John Steinbeck’s “The Vigilante,” as the earlier “The Snake”—both appearing in the story collection The Long Valley (1938)—has its roots in an actual event, a tragic kidnapping and murder that occurred in San Jose in 1933. Steinbeck transforms the event into the story of Mike, a participant in a lynch mob who administers arbitrary justice to a black man just as the residents of San Jose lynched two accused white men in revenge for the death of Brooke Hart, the son of a local businessman, whose mutilated body was found in the San Francisco harbor after a ransom plan for his return went wrong. Mike’s account reveals his morally ambiguous feelings at his participation in this event: Dare he think it a crime? His initial feelings, as the story begins after the lynching, include an emptiness at no longer being a member of the mob. Steinbeck’s description of Mike’s gentle pain and dull quality of loneliness is heightened when Mike enters a local bar and relives the event with a sympathetic and empathetic bartender named Welch. Initially Mike describes the emotions that motivated the mob and how it felt right that the local justice system preferred to look the other way.
As he proceeds to recall the actual lynching, however, Mike is struck with the frenzy of the moment. He recounts the way the mob tore the clothes off the victim before stringing him up and attempting to burn his body. Unconsciously Mike has taken a souvenir from the scene—a torn piece of the man’s pants—and he is shocked when the bartender offers to purchase it, thus demonstrating human fascination with death and violence.
Upon leaving the bar, Mike and Welch continue to mull over the event, trying to determine whether the act was justified because of certain circumstances: the implied sexual nature of the crime and the belief of the mob that the black man was a fiend. They also marvel that the town seems relatively unchanged by this monumental occurrence. Mike initially asserts that his participation in the lynching meant absolutely nothing. Shortly thereafter, however, he admits that he had a dual reaction to his involvement—a sense of being cut off and a feeling of satisfaction, as if he had done a good job. Later, when he returns home, his wife upbraids him for his lateness and, because of the self-satisfied expression on his face, accuses him of having a sexual encounter. The tale ends abruptly as Mike realizes that his participation in the lynching offered a somewhat similar pleasure.
The account of the original crime (Timmerman “Introduction”) emphasizes the changes Steinbeck made. The real suspects, John Holmes and Thomas Thurman, were white, and the lynching took place almost two weeks after the crime of which they were accused. Other details seem to be fairly accurate retellings of newspaper accounts of the lynching, including the storming of the jail, the battering down of the doors, and the seizing and stripping of the two men before hanging them in the local park.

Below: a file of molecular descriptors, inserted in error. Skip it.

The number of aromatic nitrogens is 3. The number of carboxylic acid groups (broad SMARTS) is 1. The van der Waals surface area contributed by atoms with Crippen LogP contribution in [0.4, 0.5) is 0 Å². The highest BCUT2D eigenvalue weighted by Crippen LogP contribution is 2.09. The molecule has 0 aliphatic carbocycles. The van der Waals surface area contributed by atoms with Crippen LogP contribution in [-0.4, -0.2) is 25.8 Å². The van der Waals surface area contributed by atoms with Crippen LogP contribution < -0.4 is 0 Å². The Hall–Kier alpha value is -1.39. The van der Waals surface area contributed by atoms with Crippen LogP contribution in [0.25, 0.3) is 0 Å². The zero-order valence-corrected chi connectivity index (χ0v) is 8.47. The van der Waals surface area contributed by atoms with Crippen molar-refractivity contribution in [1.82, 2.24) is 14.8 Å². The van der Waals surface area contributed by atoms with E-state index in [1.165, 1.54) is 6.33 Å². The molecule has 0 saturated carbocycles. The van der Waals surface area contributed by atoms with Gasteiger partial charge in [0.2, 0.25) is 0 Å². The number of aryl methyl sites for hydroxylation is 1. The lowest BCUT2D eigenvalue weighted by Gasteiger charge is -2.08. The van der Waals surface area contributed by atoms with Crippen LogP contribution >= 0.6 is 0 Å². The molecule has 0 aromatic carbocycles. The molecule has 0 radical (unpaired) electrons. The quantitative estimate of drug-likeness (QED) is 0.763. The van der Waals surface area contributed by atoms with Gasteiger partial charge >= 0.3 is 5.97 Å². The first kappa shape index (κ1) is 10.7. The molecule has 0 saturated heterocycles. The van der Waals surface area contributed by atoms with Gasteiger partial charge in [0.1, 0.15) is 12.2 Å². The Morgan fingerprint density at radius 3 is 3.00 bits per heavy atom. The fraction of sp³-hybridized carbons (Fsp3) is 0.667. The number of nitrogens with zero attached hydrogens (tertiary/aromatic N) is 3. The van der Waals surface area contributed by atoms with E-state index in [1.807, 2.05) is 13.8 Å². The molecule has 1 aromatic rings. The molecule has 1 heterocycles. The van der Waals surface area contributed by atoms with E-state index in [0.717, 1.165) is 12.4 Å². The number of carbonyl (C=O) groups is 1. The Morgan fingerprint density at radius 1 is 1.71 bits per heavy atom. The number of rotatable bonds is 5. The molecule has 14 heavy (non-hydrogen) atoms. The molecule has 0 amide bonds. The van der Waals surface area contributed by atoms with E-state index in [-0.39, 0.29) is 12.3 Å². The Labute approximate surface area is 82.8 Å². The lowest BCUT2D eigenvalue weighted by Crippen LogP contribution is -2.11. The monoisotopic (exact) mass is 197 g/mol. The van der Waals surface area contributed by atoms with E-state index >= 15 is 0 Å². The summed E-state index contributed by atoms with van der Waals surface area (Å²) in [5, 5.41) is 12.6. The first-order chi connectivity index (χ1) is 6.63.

No doubt intrigued by mob action as evidence of his own belief in a collective conscience at once subhuman and superhuman, Steinbeck was quick to see the possibilities for this real story to illustrate his theory of the phalanx, an idea he had expressed as early as 1933 to his friend Carlton Sheffield and a concept he was to explore fully in his 1936 novel, In Dubious Battle. In The Long Valley Notebook Steinbeck even delineates the phalanx theory—his belief that individuals at times became cells in a larger organizing group—in a manuscript draft of a piece entitled “Case History,” in which a protagonist, John Ramsy and a newspaper reporter, Will McKay, act as mouthpieces for a similar discussion about a mob lynching. The transformation of this text into “The Vigilante” demonstrates that Steinbeck understood the difference between art and a moralistic expression of his feelings and that in the story he successfully avoids what he derisively called the author’s moral point of view. Instead he records consciousness nonteleologically and demonstrates that there is a dark as well as a positive side to man’s joining together. By recording instead of judging, Steinbeck stresses the duality of the element that unites all the stories in The Long Valley: the theme of isolation resulting from the breakup of brotherhood. Bonding together in a group with all its positive consequences for an individual can have its negative side as well. The actions of Steinbeck’s unsympathetic protagonist in “The Vigilante” offer sufficient proof that there is duality in all human events.
Olivas, Daniel. “Interview with Helena Mar a Viramontes.” April 2, 2007, La Bloga.
Steinbeck, John. “The Vigilante.” In The Long Valley. New York: Penguin, 1995. Timmerman, John H. “Introduction.” In John Steinbeck, The Long Valley. New York: Penguin, 1995.
Viramontes, Helena Mar a. Their Dogs Came with Them: A Novel. New York: Dutton, 2000.